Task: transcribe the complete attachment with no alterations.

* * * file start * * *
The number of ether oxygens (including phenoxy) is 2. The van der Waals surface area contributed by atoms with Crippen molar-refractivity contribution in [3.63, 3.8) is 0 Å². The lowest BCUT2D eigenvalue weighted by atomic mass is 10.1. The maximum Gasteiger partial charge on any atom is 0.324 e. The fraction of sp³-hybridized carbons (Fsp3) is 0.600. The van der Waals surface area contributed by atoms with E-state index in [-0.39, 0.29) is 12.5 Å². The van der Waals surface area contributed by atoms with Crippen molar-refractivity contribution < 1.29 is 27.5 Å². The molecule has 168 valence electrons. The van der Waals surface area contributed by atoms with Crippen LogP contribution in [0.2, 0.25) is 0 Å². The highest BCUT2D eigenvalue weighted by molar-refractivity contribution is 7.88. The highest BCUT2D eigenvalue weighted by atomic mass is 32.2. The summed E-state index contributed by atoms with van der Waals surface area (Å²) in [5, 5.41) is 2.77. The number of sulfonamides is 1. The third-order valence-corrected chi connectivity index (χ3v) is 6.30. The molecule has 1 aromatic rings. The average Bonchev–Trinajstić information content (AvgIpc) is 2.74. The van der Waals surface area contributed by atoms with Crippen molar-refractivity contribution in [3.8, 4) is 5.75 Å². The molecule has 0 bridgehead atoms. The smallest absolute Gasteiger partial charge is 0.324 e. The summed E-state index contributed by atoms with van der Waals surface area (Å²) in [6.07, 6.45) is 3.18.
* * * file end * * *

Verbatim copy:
The number of ether oxygens (including phenoxy) is 2. The van der Waals surface area contributed by atoms with Crippen molar-refractivity contribution in [3.63, 3.8) is 0 Å². The lowest BCUT2D eigenvalue weighted by atomic mass is 10.1. The maximum Gasteiger partial charge on any atom is 0.324 e. The fraction of sp³-hybridized carbons (Fsp3) is 0.600. The van der Waals surface area contributed by atoms with E-state index in [-0.39, 0.29) is 12.5 Å². The van der Waals surface area contributed by atoms with Crippen molar-refractivity contribution < 1.29 is 27.5 Å². The molecule has 168 valence electrons. The van der Waals surface area contributed by atoms with Crippen LogP contribution in [0.2, 0.25) is 0 Å². The highest BCUT2D eigenvalue weighted by molar-refractivity contribution is 7.88. The highest BCUT2D eigenvalue weighted by atomic mass is 32.2. The summed E-state index contributed by atoms with van der Waals surface area (Å²) in [5, 5.41) is 2.77. The number of sulfonamides is 1. The third-order valence-corrected chi connectivity index (χ3v) is 6.30. The molecule has 1 aromatic rings. The average Bonchev–Trinajstić information content (AvgIpc) is 2.74. The van der Waals surface area contributed by atoms with Crippen molar-refractivity contribution in [3.8, 4) is 5.75 Å². The molecule has 0 bridgehead atoms. The smallest absolute Gasteiger partial charge is 0.324 e. The summed E-state index contributed by atoms with van der Waals surface area (Å²) in [6.07, 6.45) is 3.18.